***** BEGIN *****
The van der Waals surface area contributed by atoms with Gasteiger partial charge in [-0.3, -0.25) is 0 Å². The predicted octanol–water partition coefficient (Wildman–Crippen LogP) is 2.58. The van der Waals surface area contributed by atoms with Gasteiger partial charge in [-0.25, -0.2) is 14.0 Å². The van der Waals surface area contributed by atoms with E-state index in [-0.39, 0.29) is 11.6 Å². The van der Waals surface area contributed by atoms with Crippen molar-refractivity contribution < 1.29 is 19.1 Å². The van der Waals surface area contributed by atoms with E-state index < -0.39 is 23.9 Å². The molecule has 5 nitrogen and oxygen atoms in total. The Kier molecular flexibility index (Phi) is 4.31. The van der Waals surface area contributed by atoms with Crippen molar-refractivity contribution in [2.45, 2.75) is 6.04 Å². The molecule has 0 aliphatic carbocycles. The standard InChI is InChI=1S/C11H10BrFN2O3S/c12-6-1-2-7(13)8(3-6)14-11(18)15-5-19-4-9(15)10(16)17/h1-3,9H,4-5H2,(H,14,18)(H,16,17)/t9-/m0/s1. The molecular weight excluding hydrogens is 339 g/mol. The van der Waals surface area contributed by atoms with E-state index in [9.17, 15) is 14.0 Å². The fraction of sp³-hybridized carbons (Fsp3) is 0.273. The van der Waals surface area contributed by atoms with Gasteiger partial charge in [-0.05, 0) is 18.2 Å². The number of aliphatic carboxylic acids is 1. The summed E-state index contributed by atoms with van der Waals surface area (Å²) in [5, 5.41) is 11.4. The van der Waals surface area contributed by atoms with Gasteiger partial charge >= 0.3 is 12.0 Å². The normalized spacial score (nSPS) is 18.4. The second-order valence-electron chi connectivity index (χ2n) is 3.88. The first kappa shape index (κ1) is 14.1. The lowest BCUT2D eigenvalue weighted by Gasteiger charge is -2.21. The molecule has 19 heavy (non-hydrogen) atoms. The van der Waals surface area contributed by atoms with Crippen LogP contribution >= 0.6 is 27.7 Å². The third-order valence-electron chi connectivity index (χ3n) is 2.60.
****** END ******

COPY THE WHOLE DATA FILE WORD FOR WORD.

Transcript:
The van der Waals surface area contributed by atoms with Gasteiger partial charge in [-0.3, -0.25) is 0 Å². The predicted octanol–water partition coefficient (Wildman–Crippen LogP) is 2.58. The van der Waals surface area contributed by atoms with Gasteiger partial charge in [-0.25, -0.2) is 14.0 Å². The van der Waals surface area contributed by atoms with E-state index in [-0.39, 0.29) is 11.6 Å². The van der Waals surface area contributed by atoms with Crippen molar-refractivity contribution < 1.29 is 19.1 Å². The van der Waals surface area contributed by atoms with E-state index < -0.39 is 23.9 Å². The molecule has 5 nitrogen and oxygen atoms in total. The Kier molecular flexibility index (Phi) is 4.31. The van der Waals surface area contributed by atoms with Crippen molar-refractivity contribution in [2.45, 2.75) is 6.04 Å². The molecule has 0 aliphatic carbocycles. The standard InChI is InChI=1S/C11H10BrFN2O3S/c12-6-1-2-7(13)8(3-6)14-11(18)15-5-19-4-9(15)10(16)17/h1-3,9H,4-5H2,(H,14,18)(H,16,17)/t9-/m0/s1. The molecular weight excluding hydrogens is 339 g/mol. The van der Waals surface area contributed by atoms with E-state index in [9.17, 15) is 14.0 Å². The fraction of sp³-hybridized carbons (Fsp3) is 0.273. The van der Waals surface area contributed by atoms with Gasteiger partial charge in [-0.05, 0) is 18.2 Å². The number of aliphatic carboxylic acids is 1. The summed E-state index contributed by atoms with van der Waals surface area (Å²) in [5, 5.41) is 11.4. The van der Waals surface area contributed by atoms with Gasteiger partial charge >= 0.3 is 12.0 Å². The normalized spacial score (nSPS) is 18.4. The second-order valence-electron chi connectivity index (χ2n) is 3.88. The first kappa shape index (κ1) is 14.1. The lowest BCUT2D eigenvalue weighted by Gasteiger charge is -2.21. The molecule has 19 heavy (non-hydrogen) atoms. The van der Waals surface area contributed by atoms with Crippen LogP contribution >= 0.6 is 27.7 Å². The third-order valence-electron chi connectivity index (χ3n) is 2.60.